Postpartum can be challenging. Mom and Dad are adjusting to having a new family member who is totally dependant on them for everything. Mom is facing the reality if she is breastfeeding that she is the 24 hour all you can eat buffet for baby. Mom is also dealing with being sore from labor and birth, having bleeding and maybe leaky breasts that turn on and off at random when baby isn't nursing. Dad is trying to figure out how best to help Mom while learning that there are some problems that he can't fix for Mom. Both parents are navigating all this while in a very sleep deprived state, and may be getting all kind of conflicting advice about sleep, feeding, holding baby etc from friends, family and caregivers.
Don't get me wrong, postpartum can be wonderful. Baby is here and Dad can finally touch and hold him or her. There's nothing to match the feelings of seeing your baby's first smile, or hear that first belly laugh, not to mention the delight in locking gazes with baby. There is a special joy in knowing someone is so dependant on you and that you can take care of them.
There are things you can do to set yourself up to have an easier postpartum, or fourth trimester. One of the most important things you can do is to have help available for the first 2-3 weeks postpartum. Maybe a family member stays with you and helps with meals, cleaning and all the household duties so the parents can focus on baby and recovering from pregnancy and birth. Some families hire a postpartum doula to help, or they have someone arrange for a meal train, and use delivery services for groceries, diapers and other necessities of life for the first few weeks. Having some easy to prep meals, or freezer meals on hand is another great way to prep for postpartum. Having a diaper changing station, or basket with all the diaper necesseties to keep close at hand when baby is here, as well as a snack station for mom are other ways to make postpartum a little easier, especially if you are not able to arrange for someone to always be around in the first few days and weeks.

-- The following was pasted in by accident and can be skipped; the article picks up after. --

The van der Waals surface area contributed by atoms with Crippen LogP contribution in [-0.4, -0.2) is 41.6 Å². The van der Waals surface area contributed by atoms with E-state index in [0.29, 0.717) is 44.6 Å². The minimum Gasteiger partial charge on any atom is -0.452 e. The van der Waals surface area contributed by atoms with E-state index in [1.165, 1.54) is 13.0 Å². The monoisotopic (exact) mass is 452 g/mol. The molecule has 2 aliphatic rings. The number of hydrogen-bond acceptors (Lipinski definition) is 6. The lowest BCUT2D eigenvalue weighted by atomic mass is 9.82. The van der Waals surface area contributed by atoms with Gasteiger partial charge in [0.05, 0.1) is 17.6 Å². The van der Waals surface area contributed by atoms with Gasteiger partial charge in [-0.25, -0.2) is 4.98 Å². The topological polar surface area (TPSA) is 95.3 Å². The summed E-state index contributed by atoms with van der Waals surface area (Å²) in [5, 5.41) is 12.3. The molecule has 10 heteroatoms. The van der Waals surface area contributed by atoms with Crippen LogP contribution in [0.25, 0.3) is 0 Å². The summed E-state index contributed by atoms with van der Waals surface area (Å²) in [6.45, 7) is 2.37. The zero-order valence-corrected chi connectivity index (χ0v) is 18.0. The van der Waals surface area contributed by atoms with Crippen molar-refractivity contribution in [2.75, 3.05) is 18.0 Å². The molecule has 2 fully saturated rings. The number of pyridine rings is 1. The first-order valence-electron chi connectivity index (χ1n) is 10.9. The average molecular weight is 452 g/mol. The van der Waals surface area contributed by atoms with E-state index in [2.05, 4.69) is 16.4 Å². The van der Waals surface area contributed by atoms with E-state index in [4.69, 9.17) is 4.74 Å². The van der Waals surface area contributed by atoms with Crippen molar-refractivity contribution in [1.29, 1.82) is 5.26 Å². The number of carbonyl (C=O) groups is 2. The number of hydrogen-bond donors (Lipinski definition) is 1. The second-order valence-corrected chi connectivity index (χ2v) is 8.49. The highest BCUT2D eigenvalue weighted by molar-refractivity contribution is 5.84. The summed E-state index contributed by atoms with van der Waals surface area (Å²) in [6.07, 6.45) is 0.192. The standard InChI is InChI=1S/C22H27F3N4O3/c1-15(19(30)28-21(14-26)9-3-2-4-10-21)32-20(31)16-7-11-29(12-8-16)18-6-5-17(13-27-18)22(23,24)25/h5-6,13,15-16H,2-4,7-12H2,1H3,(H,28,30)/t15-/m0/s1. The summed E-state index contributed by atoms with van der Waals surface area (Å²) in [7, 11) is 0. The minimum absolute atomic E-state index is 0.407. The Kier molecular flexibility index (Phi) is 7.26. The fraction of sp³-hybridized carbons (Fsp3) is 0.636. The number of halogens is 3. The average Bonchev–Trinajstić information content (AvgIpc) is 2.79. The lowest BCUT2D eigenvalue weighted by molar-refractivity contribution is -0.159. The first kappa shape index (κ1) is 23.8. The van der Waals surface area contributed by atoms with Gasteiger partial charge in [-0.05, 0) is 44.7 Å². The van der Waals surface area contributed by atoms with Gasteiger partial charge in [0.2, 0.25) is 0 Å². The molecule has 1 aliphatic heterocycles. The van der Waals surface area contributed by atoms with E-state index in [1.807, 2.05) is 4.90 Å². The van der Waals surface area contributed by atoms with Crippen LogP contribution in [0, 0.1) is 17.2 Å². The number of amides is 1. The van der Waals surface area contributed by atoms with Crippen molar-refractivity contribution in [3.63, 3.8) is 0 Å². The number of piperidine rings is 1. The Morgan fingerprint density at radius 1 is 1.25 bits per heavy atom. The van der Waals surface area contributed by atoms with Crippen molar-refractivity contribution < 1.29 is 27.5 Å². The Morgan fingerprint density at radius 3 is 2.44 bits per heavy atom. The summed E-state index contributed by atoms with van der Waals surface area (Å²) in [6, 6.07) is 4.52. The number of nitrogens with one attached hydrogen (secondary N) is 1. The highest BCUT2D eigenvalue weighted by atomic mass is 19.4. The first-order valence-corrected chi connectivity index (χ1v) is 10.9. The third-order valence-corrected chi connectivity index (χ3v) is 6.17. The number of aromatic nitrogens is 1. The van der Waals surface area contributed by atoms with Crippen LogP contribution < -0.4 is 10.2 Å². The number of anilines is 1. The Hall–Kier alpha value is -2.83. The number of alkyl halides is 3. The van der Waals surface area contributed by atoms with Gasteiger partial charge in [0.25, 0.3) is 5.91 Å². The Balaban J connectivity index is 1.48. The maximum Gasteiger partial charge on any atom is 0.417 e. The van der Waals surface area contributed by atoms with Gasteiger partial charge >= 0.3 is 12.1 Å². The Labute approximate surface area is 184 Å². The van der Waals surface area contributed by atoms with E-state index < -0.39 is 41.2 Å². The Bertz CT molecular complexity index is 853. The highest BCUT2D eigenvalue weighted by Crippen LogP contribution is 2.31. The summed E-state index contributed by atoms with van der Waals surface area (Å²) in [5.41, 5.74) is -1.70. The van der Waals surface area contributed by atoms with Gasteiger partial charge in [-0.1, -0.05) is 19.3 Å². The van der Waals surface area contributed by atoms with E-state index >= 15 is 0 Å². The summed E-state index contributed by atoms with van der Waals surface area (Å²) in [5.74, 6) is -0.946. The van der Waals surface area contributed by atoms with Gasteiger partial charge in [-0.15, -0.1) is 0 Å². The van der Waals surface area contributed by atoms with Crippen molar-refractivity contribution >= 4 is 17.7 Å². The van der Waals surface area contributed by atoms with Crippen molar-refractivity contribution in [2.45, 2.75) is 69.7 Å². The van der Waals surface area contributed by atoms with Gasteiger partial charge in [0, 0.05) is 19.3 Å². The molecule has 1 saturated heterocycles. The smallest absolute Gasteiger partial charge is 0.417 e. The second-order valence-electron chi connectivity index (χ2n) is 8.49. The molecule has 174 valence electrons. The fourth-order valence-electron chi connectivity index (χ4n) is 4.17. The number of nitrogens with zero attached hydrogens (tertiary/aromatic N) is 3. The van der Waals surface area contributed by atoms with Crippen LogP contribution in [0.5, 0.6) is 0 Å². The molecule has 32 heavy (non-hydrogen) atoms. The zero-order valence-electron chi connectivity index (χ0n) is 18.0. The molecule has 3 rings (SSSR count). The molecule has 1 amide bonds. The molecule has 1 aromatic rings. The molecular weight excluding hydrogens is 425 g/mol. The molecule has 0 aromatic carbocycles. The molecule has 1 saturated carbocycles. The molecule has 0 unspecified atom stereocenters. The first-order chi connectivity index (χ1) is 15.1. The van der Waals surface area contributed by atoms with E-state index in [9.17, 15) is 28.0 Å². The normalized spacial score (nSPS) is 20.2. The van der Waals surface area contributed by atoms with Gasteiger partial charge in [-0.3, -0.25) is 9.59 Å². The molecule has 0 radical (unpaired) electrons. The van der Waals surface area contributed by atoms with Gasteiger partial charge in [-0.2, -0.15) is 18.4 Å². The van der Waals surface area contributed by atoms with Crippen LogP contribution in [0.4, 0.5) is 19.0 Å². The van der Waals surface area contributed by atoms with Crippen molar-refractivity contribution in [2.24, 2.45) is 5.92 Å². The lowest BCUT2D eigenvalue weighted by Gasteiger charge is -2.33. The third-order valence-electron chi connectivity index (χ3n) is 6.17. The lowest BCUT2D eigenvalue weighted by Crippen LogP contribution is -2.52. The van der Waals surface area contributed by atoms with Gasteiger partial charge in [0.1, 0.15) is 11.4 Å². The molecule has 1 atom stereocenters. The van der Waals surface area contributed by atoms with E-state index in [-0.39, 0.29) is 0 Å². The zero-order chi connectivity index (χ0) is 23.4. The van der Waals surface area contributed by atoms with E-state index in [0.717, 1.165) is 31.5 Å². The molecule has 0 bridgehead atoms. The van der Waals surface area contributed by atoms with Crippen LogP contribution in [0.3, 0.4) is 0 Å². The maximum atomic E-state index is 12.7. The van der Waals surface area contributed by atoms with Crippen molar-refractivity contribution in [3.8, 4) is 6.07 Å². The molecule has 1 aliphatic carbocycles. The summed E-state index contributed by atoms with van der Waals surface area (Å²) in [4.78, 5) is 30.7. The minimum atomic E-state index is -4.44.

You get to decide what you want your postpartum time to look like. Maybe it includes things like dates and times you will be able to receive visitors. I personally recommend that any visitors have a job do to like laundry, cooking, dishes etc as part of the visit (you could have a list of things you want help with for visitors to pick from). Maybe there's a scheduled time for Dad to go hang out with friends, or Mom steps out to get a pedicure. Maybe you have a list of older siblings' favorite games, movies, or places to visit for friends and family who want to help with siblings. The options are endless, so think through what you feel you will need, and what you want. Consider making a written postpartum plan which can help with communicating your needs and desires with others. You can share it with family and friends who are going to be part of your support team. Remember, it is your postpartum and not anyone else's so do what you need to do to have the postpartum you need and want.